Andrew Orlwowski, UK science site The Register's science correspondent comments on one email that says, 'What if climate change turns out to be a natural fluctuation? They'll kill us all'
'The stink of intellectual corruption is overpowering.'
Orlowski says, 'That won't be necessary.'
Clive Crook, a commentator for the Atlantic, who described the earlier inquiries into the Climategate emails as 'ineffectual' and 'mealy mouthed', reportedly said, 'The closed-mindedness of these supposed men of science, their willingness to go to any lengths to defend a preconceived message, is surprising even to me.
'The stink of intellectual corruption is overpowering.'
There is other correspondence from scientists such as Prof Michael Mann, director of the Earth System Science Centre at Penn State University, some of which have a distinct feel of PR 'spin'.
The release of the information echoes the 'Climategate' leaks of hacked private emails two years ago ahead of crunch climate talks in Copenhagen that referred to ways to ‘hide the decline’ in global warming.
A series of independent reviews cleared the East Anglia researchers of impropriety, but they were told they had been too secretive.
Today's leak may also be timed to disrupt the next session of the UN’s Intergovernmental Panel on Climate Change next week in South Africa.
The new email leak is accompanied by a text file which appears to protest against the huge expense of anti-warming technologies - highlighting deaths from poverty against the $36 billion expense of 'green' energy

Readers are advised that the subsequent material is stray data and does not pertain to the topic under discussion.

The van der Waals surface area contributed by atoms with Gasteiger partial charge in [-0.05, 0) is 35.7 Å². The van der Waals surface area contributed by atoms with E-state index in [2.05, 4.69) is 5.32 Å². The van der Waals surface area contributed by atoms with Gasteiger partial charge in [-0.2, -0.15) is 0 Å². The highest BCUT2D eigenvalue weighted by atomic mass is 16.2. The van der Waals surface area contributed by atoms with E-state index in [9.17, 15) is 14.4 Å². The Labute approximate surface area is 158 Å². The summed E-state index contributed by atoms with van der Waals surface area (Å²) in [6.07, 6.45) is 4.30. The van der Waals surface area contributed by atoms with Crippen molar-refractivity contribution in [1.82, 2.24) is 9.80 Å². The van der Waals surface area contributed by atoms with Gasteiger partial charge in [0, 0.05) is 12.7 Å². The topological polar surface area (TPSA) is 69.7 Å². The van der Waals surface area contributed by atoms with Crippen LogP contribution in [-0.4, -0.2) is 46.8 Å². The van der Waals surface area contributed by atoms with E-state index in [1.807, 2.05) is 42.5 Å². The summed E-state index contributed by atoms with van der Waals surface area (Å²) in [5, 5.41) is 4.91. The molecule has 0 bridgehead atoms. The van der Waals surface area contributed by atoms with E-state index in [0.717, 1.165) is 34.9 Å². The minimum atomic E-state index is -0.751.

The emails have been released in the form of quotes carefully 'chosen' to show bias, or that scientists were pursuing a particular agenda in their research.
The unnamed individuals who released them chose the 5,000 emails from keyword searches, saying, 'We could not read every one, but tried to cover the most relevant topics.'
The emails were posted on a Russian server - Sinwt.ru - as a downloadable ZIP file in an apparent attempt to cause disruption in advance of next week's climate change conference in Durban.
They were rapidly reposted on climate-sceptic blogs such as The Air Vent.
It is not clear, though, whether they are new, or indeed whether they indicate any kind of conspiracy.
The release of the data was accompanied by a 'press release' in the form of a readme file, which said, 'Over 2.5 billion people live on less than $2 a day.'
'Poverty is a death sentence. Nations must invest $37 trillion in energy technologies by 2030 to stabilise greenhouse gas emissions at sustainable levels.'
'Today's decisions should be based on all the information we can get, not on hiding the decline,' said the file.
The identity of the people who posted it was not revealed - although the clear political statement is new.
The file also contains more than 200,000 other emails, which are encrypted, and no password is provided.
Presumably, this is to protect the individuals involved - or simply because the material is so non-controversial or boring that it's not worth releasing.
NASA thermal satellite image showing the world's arctic surface temperature trends: Today's emails appear to show scientists interested in painting a particular picture of such trends - but the information is not new
The University of East Anglia has not confirmed whether the material is genuine.
None of the material appears to be new, either: it seems to date from the first release in 2009.
It also occurs against a rather different scientific background, after the Berkeley Earth Surface Temperature review of climate-science data by prominent climate sceptic Richard Muller, which analysed 1.6 billion temperature records, and concluded that global warming was a genuine effect.
It is still unclear what effect - or combination of effects - is causing the current warming of the atmosphere, which has risen around one temperature in the past 50 years.
Professor Mann, speaking to the Guardian, described the release as 'truly pathetic.'
'Well, they look like mine but I hardly see anything that appears damning at all, despite them having been taken out of context.
'I guess they had very little left to work with, having culled in the first round the emails that could most easily be taken out of context to try to make me look bad.'
A police investigation is ongoing.